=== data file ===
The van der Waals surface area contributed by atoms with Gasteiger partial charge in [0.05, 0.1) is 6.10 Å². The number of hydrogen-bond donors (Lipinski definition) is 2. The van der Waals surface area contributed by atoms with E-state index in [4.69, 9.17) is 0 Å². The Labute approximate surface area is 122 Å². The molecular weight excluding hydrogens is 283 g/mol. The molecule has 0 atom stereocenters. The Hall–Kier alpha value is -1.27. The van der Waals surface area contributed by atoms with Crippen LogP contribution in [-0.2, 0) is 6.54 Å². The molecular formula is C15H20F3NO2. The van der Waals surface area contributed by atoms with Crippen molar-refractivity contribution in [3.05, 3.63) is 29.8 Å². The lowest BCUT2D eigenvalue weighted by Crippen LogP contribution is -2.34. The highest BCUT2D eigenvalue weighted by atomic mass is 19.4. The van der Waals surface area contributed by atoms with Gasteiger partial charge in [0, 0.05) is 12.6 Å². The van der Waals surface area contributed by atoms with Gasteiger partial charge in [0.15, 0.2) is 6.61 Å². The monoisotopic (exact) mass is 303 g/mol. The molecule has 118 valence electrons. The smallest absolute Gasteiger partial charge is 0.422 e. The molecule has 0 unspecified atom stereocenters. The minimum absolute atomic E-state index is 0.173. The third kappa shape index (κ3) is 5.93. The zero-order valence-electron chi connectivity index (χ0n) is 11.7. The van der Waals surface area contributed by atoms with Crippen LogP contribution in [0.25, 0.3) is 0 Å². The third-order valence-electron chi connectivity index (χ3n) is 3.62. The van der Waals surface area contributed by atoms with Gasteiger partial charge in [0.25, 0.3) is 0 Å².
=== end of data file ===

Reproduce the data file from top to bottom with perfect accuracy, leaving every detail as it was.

The van der Waals surface area contributed by atoms with Gasteiger partial charge in [0.05, 0.1) is 6.10 Å². The number of hydrogen-bond donors (Lipinski definition) is 2. The van der Waals surface area contributed by atoms with E-state index in [4.69, 9.17) is 0 Å². The Labute approximate surface area is 122 Å². The molecular weight excluding hydrogens is 283 g/mol. The molecule has 0 atom stereocenters. The Hall–Kier alpha value is -1.27. The van der Waals surface area contributed by atoms with Crippen LogP contribution in [-0.2, 0) is 6.54 Å². The molecular formula is C15H20F3NO2. The van der Waals surface area contributed by atoms with Crippen molar-refractivity contribution in [3.05, 3.63) is 29.8 Å². The lowest BCUT2D eigenvalue weighted by Crippen LogP contribution is -2.34. The highest BCUT2D eigenvalue weighted by atomic mass is 19.4. The van der Waals surface area contributed by atoms with Gasteiger partial charge in [0, 0.05) is 12.6 Å². The van der Waals surface area contributed by atoms with Gasteiger partial charge in [0.15, 0.2) is 6.61 Å². The monoisotopic (exact) mass is 303 g/mol. The molecule has 118 valence electrons. The smallest absolute Gasteiger partial charge is 0.422 e. The molecule has 0 unspecified atom stereocenters. The minimum absolute atomic E-state index is 0.173. The third kappa shape index (κ3) is 5.93. The zero-order valence-electron chi connectivity index (χ0n) is 11.7. The van der Waals surface area contributed by atoms with Crippen LogP contribution in [0.25, 0.3) is 0 Å². The third-order valence-electron chi connectivity index (χ3n) is 3.62. The van der Waals surface area contributed by atoms with Gasteiger partial charge in [0.25, 0.3) is 0 Å².